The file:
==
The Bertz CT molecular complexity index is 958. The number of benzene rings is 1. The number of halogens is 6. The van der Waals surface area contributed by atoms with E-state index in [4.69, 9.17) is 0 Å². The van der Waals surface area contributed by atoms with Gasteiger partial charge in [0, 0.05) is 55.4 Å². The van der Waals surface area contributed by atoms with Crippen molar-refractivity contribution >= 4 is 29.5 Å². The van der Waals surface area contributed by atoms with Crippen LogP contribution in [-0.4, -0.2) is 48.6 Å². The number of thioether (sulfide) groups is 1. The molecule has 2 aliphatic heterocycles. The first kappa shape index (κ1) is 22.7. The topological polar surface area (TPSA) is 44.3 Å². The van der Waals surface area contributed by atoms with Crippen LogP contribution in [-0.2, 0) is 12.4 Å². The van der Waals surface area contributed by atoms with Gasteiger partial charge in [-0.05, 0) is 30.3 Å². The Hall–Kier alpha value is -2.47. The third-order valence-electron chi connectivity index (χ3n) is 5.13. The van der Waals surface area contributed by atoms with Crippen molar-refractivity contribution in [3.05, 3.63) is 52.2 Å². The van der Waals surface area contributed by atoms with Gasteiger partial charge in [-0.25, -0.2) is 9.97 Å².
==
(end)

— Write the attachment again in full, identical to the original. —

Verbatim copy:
The Bertz CT molecular complexity index is 958. The number of benzene rings is 1. The number of halogens is 6. The van der Waals surface area contributed by atoms with E-state index in [4.69, 9.17) is 0 Å². The van der Waals surface area contributed by atoms with Gasteiger partial charge in [0, 0.05) is 55.4 Å². The van der Waals surface area contributed by atoms with Crippen molar-refractivity contribution >= 4 is 29.5 Å². The van der Waals surface area contributed by atoms with Crippen LogP contribution in [-0.4, -0.2) is 48.6 Å². The number of thioether (sulfide) groups is 1. The molecule has 2 aliphatic heterocycles. The first kappa shape index (κ1) is 22.7. The topological polar surface area (TPSA) is 44.3 Å². The van der Waals surface area contributed by atoms with Crippen LogP contribution in [-0.2, 0) is 12.4 Å². The van der Waals surface area contributed by atoms with Gasteiger partial charge in [-0.05, 0) is 30.3 Å². The Hall–Kier alpha value is -2.47. The third-order valence-electron chi connectivity index (χ3n) is 5.13. The van der Waals surface area contributed by atoms with Crippen molar-refractivity contribution in [3.05, 3.63) is 52.2 Å². The van der Waals surface area contributed by atoms with Gasteiger partial charge in [-0.25, -0.2) is 9.97 Å².